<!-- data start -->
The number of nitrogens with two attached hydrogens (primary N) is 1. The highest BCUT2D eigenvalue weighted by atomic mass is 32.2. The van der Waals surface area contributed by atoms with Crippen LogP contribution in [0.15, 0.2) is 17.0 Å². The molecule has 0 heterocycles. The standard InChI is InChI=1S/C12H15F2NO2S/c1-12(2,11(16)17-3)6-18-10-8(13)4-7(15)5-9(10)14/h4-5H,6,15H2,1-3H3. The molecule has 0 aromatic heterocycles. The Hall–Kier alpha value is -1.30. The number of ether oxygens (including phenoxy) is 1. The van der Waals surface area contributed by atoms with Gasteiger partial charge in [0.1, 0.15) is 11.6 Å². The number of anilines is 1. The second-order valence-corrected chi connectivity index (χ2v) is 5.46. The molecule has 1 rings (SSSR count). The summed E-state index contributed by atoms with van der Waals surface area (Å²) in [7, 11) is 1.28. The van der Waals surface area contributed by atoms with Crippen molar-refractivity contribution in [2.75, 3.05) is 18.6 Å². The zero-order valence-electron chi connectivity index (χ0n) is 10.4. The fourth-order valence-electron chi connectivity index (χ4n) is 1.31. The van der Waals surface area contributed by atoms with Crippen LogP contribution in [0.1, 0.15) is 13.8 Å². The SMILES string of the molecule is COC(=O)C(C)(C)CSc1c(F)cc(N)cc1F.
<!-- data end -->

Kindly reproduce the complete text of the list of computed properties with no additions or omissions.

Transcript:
The number of nitrogens with two attached hydrogens (primary N) is 1. The highest BCUT2D eigenvalue weighted by atomic mass is 32.2. The van der Waals surface area contributed by atoms with Crippen LogP contribution in [0.15, 0.2) is 17.0 Å². The molecule has 0 heterocycles. The standard InChI is InChI=1S/C12H15F2NO2S/c1-12(2,11(16)17-3)6-18-10-8(13)4-7(15)5-9(10)14/h4-5H,6,15H2,1-3H3. The molecule has 0 aromatic heterocycles. The Hall–Kier alpha value is -1.30. The number of ether oxygens (including phenoxy) is 1. The van der Waals surface area contributed by atoms with Gasteiger partial charge in [0.1, 0.15) is 11.6 Å². The number of anilines is 1. The second-order valence-corrected chi connectivity index (χ2v) is 5.46. The molecule has 1 rings (SSSR count). The summed E-state index contributed by atoms with van der Waals surface area (Å²) in [7, 11) is 1.28. The van der Waals surface area contributed by atoms with Crippen molar-refractivity contribution in [2.75, 3.05) is 18.6 Å². The zero-order valence-electron chi connectivity index (χ0n) is 10.4. The fourth-order valence-electron chi connectivity index (χ4n) is 1.31. The van der Waals surface area contributed by atoms with Crippen LogP contribution in [0.1, 0.15) is 13.8 Å². The SMILES string of the molecule is COC(=O)C(C)(C)CSc1c(F)cc(N)cc1F.